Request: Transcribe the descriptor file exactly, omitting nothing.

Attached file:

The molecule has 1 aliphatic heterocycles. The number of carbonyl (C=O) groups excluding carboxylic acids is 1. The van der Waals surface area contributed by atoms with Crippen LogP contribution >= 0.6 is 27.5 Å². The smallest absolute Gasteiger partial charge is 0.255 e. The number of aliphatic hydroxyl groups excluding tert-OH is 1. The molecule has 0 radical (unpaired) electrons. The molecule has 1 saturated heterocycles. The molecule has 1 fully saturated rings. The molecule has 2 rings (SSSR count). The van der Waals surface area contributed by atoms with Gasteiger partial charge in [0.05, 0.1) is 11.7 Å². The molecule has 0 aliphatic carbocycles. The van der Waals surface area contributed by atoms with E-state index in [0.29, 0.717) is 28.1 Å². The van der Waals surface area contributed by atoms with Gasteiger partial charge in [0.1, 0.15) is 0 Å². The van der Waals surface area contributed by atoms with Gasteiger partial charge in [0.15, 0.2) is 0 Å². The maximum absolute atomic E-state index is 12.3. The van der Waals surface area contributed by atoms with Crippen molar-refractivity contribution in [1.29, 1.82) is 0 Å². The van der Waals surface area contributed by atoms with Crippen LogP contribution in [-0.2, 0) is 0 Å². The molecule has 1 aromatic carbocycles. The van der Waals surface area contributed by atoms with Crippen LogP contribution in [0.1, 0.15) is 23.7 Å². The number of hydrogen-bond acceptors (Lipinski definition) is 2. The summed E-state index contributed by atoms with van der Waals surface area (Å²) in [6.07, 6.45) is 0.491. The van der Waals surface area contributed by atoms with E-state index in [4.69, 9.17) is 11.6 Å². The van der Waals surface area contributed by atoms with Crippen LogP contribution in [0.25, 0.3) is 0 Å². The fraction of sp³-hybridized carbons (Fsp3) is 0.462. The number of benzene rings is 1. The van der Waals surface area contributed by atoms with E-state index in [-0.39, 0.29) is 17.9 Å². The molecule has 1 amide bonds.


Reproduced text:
The molecule has 1 aliphatic heterocycles. The number of carbonyl (C=O) groups excluding carboxylic acids is 1. The van der Waals surface area contributed by atoms with Crippen LogP contribution >= 0.6 is 27.5 Å². The smallest absolute Gasteiger partial charge is 0.255 e. The number of aliphatic hydroxyl groups excluding tert-OH is 1. The molecule has 0 radical (unpaired) electrons. The molecule has 1 saturated heterocycles. The molecule has 1 fully saturated rings. The molecule has 2 rings (SSSR count). The van der Waals surface area contributed by atoms with Gasteiger partial charge in [0.05, 0.1) is 11.7 Å². The molecule has 0 aliphatic carbocycles. The van der Waals surface area contributed by atoms with E-state index in [0.29, 0.717) is 28.1 Å². The van der Waals surface area contributed by atoms with Gasteiger partial charge in [0.1, 0.15) is 0 Å². The van der Waals surface area contributed by atoms with Gasteiger partial charge in [0.15, 0.2) is 0 Å². The maximum absolute atomic E-state index is 12.3. The van der Waals surface area contributed by atoms with Crippen molar-refractivity contribution in [1.29, 1.82) is 0 Å². The van der Waals surface area contributed by atoms with Crippen LogP contribution in [-0.2, 0) is 0 Å². The molecule has 1 aromatic carbocycles. The van der Waals surface area contributed by atoms with Crippen LogP contribution in [0.1, 0.15) is 23.7 Å². The number of hydrogen-bond acceptors (Lipinski definition) is 2. The summed E-state index contributed by atoms with van der Waals surface area (Å²) in [6.07, 6.45) is 0.491. The van der Waals surface area contributed by atoms with E-state index in [4.69, 9.17) is 11.6 Å². The van der Waals surface area contributed by atoms with Crippen LogP contribution in [0.25, 0.3) is 0 Å². The fraction of sp³-hybridized carbons (Fsp3) is 0.462. The number of benzene rings is 1. The van der Waals surface area contributed by atoms with E-state index in [-0.39, 0.29) is 17.9 Å². The molecule has 1 amide bonds.